“He’s got potential,” Armstead said. “When you talk about and rank this kid as the No. 1 player in his recruiting class, it’s obvious he’s a special talent and a special athlete. A lot of people say he reminds them of Ronnie Brown. He’s just a good back with quick speed. People take chances on kids like that.”
Armstead also points to LeGarrette Blount and Arian Foster for inspiration. Blount was suspended for the majority of his senior year at Oregon for punching an opposing player after a loss, but went on to be a 1,000-yard rusher in the NFL. Foster ended his college career with a miserable senior season and bounced back to become a premier NFL running back.
Both went undrafted. Brown, who didn’t return an interview request, will also be a tough sell.
Several months ago, it didn’t look like Brown had any chance of being drafted. His biggest college accomplishment was rushing for 460 yards as a freshman at Tennessee, and he had just left his second team in a three-year span.
It was September, and after deciding to transfer to K-State, he left the Wildcats before Big 12 play began. He failed to crack the starting lineup, rushed for 16 yards on three carries and quit.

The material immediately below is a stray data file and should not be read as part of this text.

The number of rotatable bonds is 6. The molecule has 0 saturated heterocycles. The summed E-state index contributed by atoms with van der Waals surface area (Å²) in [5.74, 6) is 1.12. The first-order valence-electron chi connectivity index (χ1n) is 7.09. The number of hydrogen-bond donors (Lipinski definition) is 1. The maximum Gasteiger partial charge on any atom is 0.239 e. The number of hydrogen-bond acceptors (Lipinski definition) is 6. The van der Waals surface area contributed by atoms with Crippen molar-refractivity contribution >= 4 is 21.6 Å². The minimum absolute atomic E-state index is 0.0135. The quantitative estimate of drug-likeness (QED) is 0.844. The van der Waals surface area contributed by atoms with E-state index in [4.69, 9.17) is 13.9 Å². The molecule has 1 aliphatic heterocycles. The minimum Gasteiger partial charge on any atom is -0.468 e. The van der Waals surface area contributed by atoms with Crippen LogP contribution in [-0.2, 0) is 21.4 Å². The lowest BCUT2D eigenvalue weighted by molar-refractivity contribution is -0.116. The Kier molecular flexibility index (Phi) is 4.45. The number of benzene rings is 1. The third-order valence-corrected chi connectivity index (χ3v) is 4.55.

The Wildcats weren’t sad to see him go. Teammates viewed him as overrated, Snyder criticized him for not showing the work ethic needed to make it in his program and he became a punch line with fans when K-State prospered without him. The Wildcats won 10 games and had their best season in years.
“He lost a whole lot in making that decision,” said Brown’s close friend and former adviser Brian Butler. “He hurt himself a whole lot, and the team did really well without him. In the end, he made the decision that he thought was the right one for him even though others, including myself, wanted him not to make the decision. He was prepared to live with it.”
Had he stayed at K-State and put together a solid season, his draft stock would be much higher today. Instead, he is projected to be a seventh-round selection by some and an undrafted free agent by others.